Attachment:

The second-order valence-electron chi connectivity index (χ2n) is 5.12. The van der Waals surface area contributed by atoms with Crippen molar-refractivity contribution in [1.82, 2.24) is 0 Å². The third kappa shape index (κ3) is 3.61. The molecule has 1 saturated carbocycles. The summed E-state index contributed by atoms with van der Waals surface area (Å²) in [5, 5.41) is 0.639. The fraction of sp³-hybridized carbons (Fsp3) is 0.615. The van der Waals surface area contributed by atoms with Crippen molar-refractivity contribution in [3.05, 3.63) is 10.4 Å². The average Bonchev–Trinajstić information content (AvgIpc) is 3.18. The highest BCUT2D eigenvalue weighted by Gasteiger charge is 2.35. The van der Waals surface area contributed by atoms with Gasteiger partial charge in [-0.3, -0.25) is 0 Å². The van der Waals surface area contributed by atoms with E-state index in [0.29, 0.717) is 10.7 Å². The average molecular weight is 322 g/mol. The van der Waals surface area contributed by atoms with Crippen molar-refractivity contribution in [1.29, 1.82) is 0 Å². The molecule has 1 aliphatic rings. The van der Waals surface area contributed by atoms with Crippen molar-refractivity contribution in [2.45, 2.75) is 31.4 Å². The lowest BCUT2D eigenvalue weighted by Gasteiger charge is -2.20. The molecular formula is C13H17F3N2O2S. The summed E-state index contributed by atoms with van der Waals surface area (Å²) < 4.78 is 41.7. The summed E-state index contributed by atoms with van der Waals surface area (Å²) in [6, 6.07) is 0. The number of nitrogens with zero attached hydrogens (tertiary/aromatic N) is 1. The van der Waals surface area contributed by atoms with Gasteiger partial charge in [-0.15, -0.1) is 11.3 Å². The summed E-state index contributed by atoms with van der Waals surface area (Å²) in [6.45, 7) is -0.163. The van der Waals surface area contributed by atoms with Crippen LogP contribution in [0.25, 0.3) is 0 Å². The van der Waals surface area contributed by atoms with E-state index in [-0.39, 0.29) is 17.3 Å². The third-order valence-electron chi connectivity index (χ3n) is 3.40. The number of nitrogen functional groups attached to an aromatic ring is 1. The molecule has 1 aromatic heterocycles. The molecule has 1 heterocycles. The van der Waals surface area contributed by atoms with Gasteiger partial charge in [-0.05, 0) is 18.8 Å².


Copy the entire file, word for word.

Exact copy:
The second-order valence-electron chi connectivity index (χ2n) is 5.12. The van der Waals surface area contributed by atoms with Crippen molar-refractivity contribution in [1.82, 2.24) is 0 Å². The third kappa shape index (κ3) is 3.61. The molecule has 1 saturated carbocycles. The summed E-state index contributed by atoms with van der Waals surface area (Å²) in [5, 5.41) is 0.639. The fraction of sp³-hybridized carbons (Fsp3) is 0.615. The van der Waals surface area contributed by atoms with Crippen molar-refractivity contribution in [3.05, 3.63) is 10.4 Å². The average Bonchev–Trinajstić information content (AvgIpc) is 3.18. The highest BCUT2D eigenvalue weighted by Gasteiger charge is 2.35. The van der Waals surface area contributed by atoms with Gasteiger partial charge in [-0.3, -0.25) is 0 Å². The van der Waals surface area contributed by atoms with E-state index in [0.29, 0.717) is 10.7 Å². The average molecular weight is 322 g/mol. The van der Waals surface area contributed by atoms with Crippen molar-refractivity contribution in [1.29, 1.82) is 0 Å². The molecule has 1 aliphatic rings. The van der Waals surface area contributed by atoms with Crippen molar-refractivity contribution in [2.45, 2.75) is 31.4 Å². The lowest BCUT2D eigenvalue weighted by Gasteiger charge is -2.20. The molecular formula is C13H17F3N2O2S. The summed E-state index contributed by atoms with van der Waals surface area (Å²) < 4.78 is 41.7. The summed E-state index contributed by atoms with van der Waals surface area (Å²) in [6, 6.07) is 0. The number of nitrogens with zero attached hydrogens (tertiary/aromatic N) is 1. The van der Waals surface area contributed by atoms with Gasteiger partial charge in [-0.15, -0.1) is 11.3 Å². The summed E-state index contributed by atoms with van der Waals surface area (Å²) in [6.45, 7) is -0.163. The van der Waals surface area contributed by atoms with Crippen LogP contribution in [0.25, 0.3) is 0 Å². The van der Waals surface area contributed by atoms with E-state index in [-0.39, 0.29) is 17.3 Å². The third-order valence-electron chi connectivity index (χ3n) is 3.40. The number of nitrogen functional groups attached to an aromatic ring is 1. The molecule has 1 aromatic heterocycles. The molecule has 1 heterocycles. The van der Waals surface area contributed by atoms with Gasteiger partial charge in [-0.05, 0) is 18.8 Å².